Torches (handheld) may be used as burners by simply hanging or attaching them to some sort of fixture. This fixture may be something as simple as a ring-stand and clamp assembly or a custom made unit that will hold the torch in a safe and secure manner.

Before you start

Review all safety procedures before you plan or start your work. Think out what it is that you will be doing and know what action to take if something happens different than expected. Read through the instruction text to prepare for the exercise. It is best to avoid surprises at this stage of instruction!

Light up

  1. Confirm gas delivery systems are in safe operating condition. Set the regulator at 5 psi gas and 10 psi oxygen.
  2. Open the gas valve one full turn to purge air from the line and then quickly close the valve.
  3. Repeat step #2 with oxygen.
  4. Open the gas valve approximately 1/4 turn and then ignite the gas with your flint lighter.
  5. The torch is lit! Adjust the gas valve to produce a flame about 3/4″ long. This is known as a pilot flame. You may leave the torch flame at this position when not in use – but always attended.
Tip: If you experience difficulty in immediately igniting the gas beware of excessive gas buildup. Shut the gas valve off and wait a few minutes to allow the gas to dissipate. Attempt to light the torch again using a different setting on the gas valve.

Adjusting The Flame Size

  1. Gas first – open the gas valve to create a flame length about 6″ long (about the length of your hand). The flame should be still attached to the torch tip. If there is a space greater than 1/8″ between the flame and torch tip adjust (close) the gas valve until the flame “re-attaches” to the tip.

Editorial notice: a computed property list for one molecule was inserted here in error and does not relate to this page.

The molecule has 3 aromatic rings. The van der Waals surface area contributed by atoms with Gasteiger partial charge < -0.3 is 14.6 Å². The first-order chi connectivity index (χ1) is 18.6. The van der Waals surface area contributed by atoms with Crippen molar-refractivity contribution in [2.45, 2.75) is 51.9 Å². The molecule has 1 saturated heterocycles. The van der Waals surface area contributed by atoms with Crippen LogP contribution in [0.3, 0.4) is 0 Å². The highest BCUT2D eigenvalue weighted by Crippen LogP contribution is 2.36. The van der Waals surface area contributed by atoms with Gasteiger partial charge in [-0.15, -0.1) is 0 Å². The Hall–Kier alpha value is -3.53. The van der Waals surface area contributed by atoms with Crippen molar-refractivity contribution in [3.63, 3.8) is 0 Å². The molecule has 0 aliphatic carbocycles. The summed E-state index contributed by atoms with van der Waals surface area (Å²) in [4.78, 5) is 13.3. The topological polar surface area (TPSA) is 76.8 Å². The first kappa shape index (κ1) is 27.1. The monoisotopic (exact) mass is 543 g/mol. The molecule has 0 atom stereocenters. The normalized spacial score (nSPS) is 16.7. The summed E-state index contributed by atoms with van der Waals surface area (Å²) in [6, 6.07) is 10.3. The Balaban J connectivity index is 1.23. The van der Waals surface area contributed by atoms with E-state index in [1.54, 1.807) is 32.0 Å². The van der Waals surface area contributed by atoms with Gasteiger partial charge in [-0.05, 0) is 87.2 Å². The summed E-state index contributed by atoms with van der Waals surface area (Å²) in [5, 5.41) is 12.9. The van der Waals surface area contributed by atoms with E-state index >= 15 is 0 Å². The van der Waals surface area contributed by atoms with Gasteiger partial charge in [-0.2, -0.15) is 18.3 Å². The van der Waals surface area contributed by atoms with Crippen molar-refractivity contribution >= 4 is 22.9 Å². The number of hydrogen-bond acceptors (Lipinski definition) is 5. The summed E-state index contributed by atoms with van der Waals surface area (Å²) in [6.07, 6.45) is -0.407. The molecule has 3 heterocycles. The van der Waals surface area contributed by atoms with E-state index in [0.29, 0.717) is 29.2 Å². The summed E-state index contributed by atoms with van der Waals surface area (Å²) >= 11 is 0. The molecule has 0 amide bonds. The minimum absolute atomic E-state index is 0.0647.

2. Slowly open the oxygen valve. Observe how the flame changes in shape, velocity and heating characteristics.
  3. Practice flame control by changing the settings on the gas and oxygen valves. Make the smallest flame possible, using an inch long flame as a target. Now attempt to create the largest flame possible. Try different tip sizes to observe the flame size range each produces.
Tip: Take the time to become comfortable handling your torch now. With practice, creating the various flames necessary to produce sound glassblowing seals will become second nature

    If the torch should suddenly bang or pop as a result of improper gas/oxygen mixing, immediately close the gas and oxygen valves at the torch. Re-open the oxygen valve to flush out the mixing chamber in the torch body, extinguishing any flame that may have flashed back into the chamber. This action only takes about 5 seconds. Close the oxygen valve. The torch is now ready to re-light.

If the flame extinguishes itself (improper gas/oxygen mix) and there is no pop or bang, simply close the gas and oxygen valves and then relight the torch.

  • Flame appears where its not supposed to! A definite safety hazard! Close the supply line valves closest to the torch. Re-check all connections, valves and fittings.
  • Selecting The Correct Flame Size

    Flame intensity is a factor in determining how quickly the glass reaches working point temperatures. Experience will guide you in choosing the proper flame intensity and flame size to apply to the different types of seals. Each person will develop their own style and technique in using the torch. The information presented here should serve as a starting point.

    Shutting Down the Gas Delivery System

    1. Close the valve at the gas source.
    2. Open the valves at the torch and burn off all released gas.
    3. Back off the pressure adjusting screw at the regulator(s).
    Tutorial Lesson 5, Burners and Torches
    Lesson 4
    (Burners and Torches)
    Lesson 6
    (Cutting Glass)

    This page and any associated material is copyright 2002-2020 by Joe Walas and/or ILPI unless otherwise stated. Unauthorized duplication or posting on other web sites is expressly prohibited. Send suggestions and comments (include the URL if applicable) to us by email. CAUTION: Be sure to read this important safety/legal disclaimer regarding the information on this page.

    Page 5 of a 17 page introduction to basic scientific glassblowing techniques at The Scientific Glassblowing Learning Center